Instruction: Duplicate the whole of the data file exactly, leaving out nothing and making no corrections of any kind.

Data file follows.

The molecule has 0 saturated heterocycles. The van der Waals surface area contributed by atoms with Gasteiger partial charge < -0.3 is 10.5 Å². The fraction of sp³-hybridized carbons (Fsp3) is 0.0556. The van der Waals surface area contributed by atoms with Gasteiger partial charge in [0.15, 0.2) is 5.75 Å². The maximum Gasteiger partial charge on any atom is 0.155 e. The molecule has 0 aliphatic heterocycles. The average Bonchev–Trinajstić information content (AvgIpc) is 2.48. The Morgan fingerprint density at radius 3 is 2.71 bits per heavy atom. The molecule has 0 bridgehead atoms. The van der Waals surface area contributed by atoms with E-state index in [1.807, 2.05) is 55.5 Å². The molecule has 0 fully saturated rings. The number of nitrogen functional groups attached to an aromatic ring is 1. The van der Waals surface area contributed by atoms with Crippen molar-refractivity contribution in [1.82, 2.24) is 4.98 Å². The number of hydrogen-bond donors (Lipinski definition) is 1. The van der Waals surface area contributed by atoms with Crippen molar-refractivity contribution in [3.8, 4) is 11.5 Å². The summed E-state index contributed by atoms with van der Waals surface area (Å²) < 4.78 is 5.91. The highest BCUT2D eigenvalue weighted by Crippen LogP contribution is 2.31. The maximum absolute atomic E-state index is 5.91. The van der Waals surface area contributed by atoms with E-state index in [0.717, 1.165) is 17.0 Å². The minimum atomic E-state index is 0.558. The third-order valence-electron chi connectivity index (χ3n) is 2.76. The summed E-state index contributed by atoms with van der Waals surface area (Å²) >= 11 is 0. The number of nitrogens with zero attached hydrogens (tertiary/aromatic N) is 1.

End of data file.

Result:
The molecule has 0 saturated heterocycles. The van der Waals surface area contributed by atoms with Gasteiger partial charge < -0.3 is 10.5 Å². The fraction of sp³-hybridized carbons (Fsp3) is 0.0556. The van der Waals surface area contributed by atoms with Gasteiger partial charge in [0.15, 0.2) is 5.75 Å². The maximum Gasteiger partial charge on any atom is 0.155 e. The molecule has 0 aliphatic heterocycles. The average Bonchev–Trinajstić information content (AvgIpc) is 2.48. The Morgan fingerprint density at radius 3 is 2.71 bits per heavy atom. The molecule has 0 bridgehead atoms. The van der Waals surface area contributed by atoms with E-state index in [1.807, 2.05) is 55.5 Å². The molecule has 0 fully saturated rings. The number of nitrogen functional groups attached to an aromatic ring is 1. The van der Waals surface area contributed by atoms with Crippen molar-refractivity contribution in [1.82, 2.24) is 4.98 Å². The number of hydrogen-bond donors (Lipinski definition) is 1. The van der Waals surface area contributed by atoms with Crippen molar-refractivity contribution in [3.8, 4) is 11.5 Å². The summed E-state index contributed by atoms with van der Waals surface area (Å²) < 4.78 is 5.91. The highest BCUT2D eigenvalue weighted by Crippen LogP contribution is 2.31. The maximum absolute atomic E-state index is 5.91. The van der Waals surface area contributed by atoms with E-state index in [0.717, 1.165) is 17.0 Å². The minimum atomic E-state index is 0.558. The third-order valence-electron chi connectivity index (χ3n) is 2.76. The summed E-state index contributed by atoms with van der Waals surface area (Å²) >= 11 is 0. The number of nitrogens with zero attached hydrogens (tertiary/aromatic N) is 1.